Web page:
Table 5. Patterns of foot deformity seen in patients with the “foot at risk”

Deformity
Frequency
Prominent metatarsals
61(12.8%)
Callus
40 (8.4%)
Claw toes
35(7.4%)
Hallux valgus
30(6.3%)
Hammer toes
26 (5.5%)
High arched feet
20 (4.2%)
Bunions
13 (2.7%)

 

Differential clinical features of subjects with the foot at risk and those with non risk feet

A comparison of the patients with foot-atrisk and those without foot-at-risk is shown in Table 6. The patients with the “foot at risk” were older than those with non risk feet and the difference in age was statistically significant.

Table 6. Comparison of the clinical and socioeconomic factors in subjects with foot at risk and those
without risk

Factors variable  
Foot at risk Non-risk foot P
Sex F: M  
233:241 150:129 >0.05
Age (years) (mean±SD)  
60.4±7.75 58.9±9.36 0.03
Age Group classes      
 Young/middle age n (%)* 
212 944.7%)
144 (51.7%)
> 0.05
 Elderly (%) 
262 (55.3%)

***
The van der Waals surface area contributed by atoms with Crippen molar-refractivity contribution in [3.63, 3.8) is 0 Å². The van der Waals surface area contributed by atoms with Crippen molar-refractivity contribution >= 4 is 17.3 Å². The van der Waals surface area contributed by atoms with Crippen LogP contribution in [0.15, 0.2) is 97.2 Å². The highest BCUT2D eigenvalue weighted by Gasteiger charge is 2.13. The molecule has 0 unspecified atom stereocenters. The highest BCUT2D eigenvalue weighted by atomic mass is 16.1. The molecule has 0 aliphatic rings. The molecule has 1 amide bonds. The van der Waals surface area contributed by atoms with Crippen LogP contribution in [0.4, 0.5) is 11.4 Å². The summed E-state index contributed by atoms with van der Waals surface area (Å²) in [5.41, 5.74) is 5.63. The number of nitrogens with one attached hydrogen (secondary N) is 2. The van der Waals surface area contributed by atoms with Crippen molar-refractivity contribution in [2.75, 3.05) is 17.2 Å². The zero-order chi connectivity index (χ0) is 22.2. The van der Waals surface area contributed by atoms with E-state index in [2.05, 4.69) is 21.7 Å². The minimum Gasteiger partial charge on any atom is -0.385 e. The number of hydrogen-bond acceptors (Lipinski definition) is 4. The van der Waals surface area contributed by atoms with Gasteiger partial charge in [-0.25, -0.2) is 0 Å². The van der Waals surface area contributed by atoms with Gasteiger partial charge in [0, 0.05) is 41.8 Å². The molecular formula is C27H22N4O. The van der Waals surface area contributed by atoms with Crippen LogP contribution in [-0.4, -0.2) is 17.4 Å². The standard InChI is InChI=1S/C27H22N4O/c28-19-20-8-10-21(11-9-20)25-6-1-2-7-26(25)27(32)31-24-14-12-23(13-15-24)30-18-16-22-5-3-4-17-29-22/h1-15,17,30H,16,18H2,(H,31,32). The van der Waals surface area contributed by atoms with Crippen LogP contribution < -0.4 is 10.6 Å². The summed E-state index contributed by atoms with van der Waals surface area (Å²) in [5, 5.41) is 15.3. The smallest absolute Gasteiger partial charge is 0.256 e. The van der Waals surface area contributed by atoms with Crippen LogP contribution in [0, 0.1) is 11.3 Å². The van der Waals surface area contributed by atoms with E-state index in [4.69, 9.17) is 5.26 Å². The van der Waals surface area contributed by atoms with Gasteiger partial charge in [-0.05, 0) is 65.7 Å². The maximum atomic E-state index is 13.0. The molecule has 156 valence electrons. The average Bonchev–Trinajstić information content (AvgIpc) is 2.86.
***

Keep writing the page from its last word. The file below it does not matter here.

135 (48.4%)
 
 Weight (In kg) (mean±SD) 
70.7±29.2
71.8±36.9
> 0.05
 BMI (kg/m2) (mean±SD) 
26.9±12.1
27.4±15
> 0.05
BMI classes      
 Normal weight n (%) 
162 (37.1%)
90 (32.8%)
 
 Overweight/obese n (%)  
275 (62.9%)
184 (67.2%)
> 0.05
Educational status†      
 High n (%)  
172 (36.5%)
164 (54.7%)
< 0.001
 Low n (%) 
300 (63.5%)
114 (45.3%)
 
Social classes‡      
 High n (%)  
88 (19.9%)
50 (18.1%)
> 0.05
 Low n (%) 
377 (81.1%)
227 (81.9%)
 
 Smoking history n (%) 
44 (9.3%)
18 (6.6%)
> 0.05
 Inadequate shoes n (%)  
403 (85%)
252 (90.3%)
> 0.05
Walking unshod      

*Young/middle aged refers to those patients between 21-60 years while elderly are those aged greater than 60
years. †Educ refers to high educational class which comprises those subjects that had university, polytechnic
or secondary school education while non Educ refers to those that had primary school education or were illiterates.
‡High social class refers to those that belonged to the professional class or an intermediate professional